Business is comitted to leading our global response to climate change. There’s now a consensus that we all must act to address to respond to the changes in our climate and do what we can to respond to what we are experiencing.
Climate scientists point out that a world record temperature was set last month. They remind us that heat waves and forest fires ravished Southern Europe and Northern America, that devastating floods hit India and Pakistan, and that a record level of ice melting in the artic has been observed.
They suggest that this demonstrates that modern climate change is being caused by human activity and global warming is upon us. We’re not climate scientists but we accept the urgency of their warnings and that’s why we’re acting to make transitioning to cleaner sources of energy a compulsion of the present not a challenge of the future.
Fortunately, our government in India is also acting and has committed itself to achieving carbon neutrality by 2070.
Responsible corporate citizens must play their part and acknowledge the seriousness of the issue at hand. Our net zero blueprint has three elements: renewable electricity, hydrogen production and development of biofuels. Renewable electricity is based on utilising nuclear, wind and solar for light transport, and home and office heating, air conditioning and lighting.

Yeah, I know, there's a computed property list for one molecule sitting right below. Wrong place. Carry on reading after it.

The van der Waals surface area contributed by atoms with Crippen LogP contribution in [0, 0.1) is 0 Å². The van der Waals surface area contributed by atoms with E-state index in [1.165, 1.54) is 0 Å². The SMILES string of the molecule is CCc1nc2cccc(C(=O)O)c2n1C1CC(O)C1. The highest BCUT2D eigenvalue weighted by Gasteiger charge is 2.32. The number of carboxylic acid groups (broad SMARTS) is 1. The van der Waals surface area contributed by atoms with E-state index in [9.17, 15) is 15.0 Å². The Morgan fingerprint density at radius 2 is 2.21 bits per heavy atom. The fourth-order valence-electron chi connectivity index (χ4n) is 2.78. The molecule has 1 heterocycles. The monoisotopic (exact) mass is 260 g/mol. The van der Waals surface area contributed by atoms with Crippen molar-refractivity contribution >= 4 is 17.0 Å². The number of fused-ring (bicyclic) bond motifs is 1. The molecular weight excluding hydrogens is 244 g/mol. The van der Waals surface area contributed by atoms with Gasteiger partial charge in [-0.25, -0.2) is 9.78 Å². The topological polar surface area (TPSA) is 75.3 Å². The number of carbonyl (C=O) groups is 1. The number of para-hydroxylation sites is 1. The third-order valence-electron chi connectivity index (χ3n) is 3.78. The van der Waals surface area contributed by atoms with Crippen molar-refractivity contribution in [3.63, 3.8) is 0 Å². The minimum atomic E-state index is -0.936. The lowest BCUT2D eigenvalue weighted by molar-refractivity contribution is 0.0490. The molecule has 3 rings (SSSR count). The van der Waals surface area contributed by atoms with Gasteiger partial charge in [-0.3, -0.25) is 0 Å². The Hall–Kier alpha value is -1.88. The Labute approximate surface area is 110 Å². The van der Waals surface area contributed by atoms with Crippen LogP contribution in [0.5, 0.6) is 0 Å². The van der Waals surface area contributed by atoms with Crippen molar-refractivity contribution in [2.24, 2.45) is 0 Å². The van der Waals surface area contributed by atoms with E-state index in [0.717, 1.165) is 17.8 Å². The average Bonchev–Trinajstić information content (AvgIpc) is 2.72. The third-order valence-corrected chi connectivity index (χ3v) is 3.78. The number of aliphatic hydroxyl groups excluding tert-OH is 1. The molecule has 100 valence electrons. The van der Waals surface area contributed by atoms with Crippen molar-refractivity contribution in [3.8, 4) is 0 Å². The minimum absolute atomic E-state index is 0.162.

Hydrogen production substitutes as a low carbon fuel for gas in energy intensive industries like steel and refining, as well as for heavy transport including trucking and shipping. Bio-fuels play a crucial role by mitigating the carbon footprint of standard transport fuels in the transition away from fossil fuels.
While the technologies are evolving, corporate leaderships need to put a plan inaction with a strategic focus, to massively restructure their portfolios and investments to the themes of decarbonisation, decentralisation and digitalisation.
The strategic roadmap for energy transition, especially in core economy sectors, should involve transitioning existing assets while also investing in new technologies and businesses to transform industry sectors to achieve low carbon goals.
The world is dependent on supply chains involving carbon heavy assets. This meanstransition-investments must not only deliver low carbon assets, but also cleanerecosystems.
For example, developing hydrogen production centres on their own may not be enough. There needs to be low carbon logistics, storage and industry belts to encourage demand and promote transitions. Refineries and steel plants must transition to hydrogen furnaces.
Similarly, biofuels have immense potential, with products like sustainable aviation fuel and hydrotreated vegetable oil (HVO) already demonstrating their worth. During the transition, liquefied natural gas (LNG) can be a great bridge fuel for heavy trucking and logistics, helping this traditionally heavily polluting sector to decarbonise.
These are in addition to the efforts we need to take in our move to solar, wind and nuclear power to support the requirements of industries and manufacturing.
Business has a significant role to play in helping governments achieve their net zero targets. We’ve started work already and together we can address this shared national and global challenge.
This article was written by Mr Tony Fountain, Managing Partner, Essar Energy Transition and Non-Executive Director, Essar.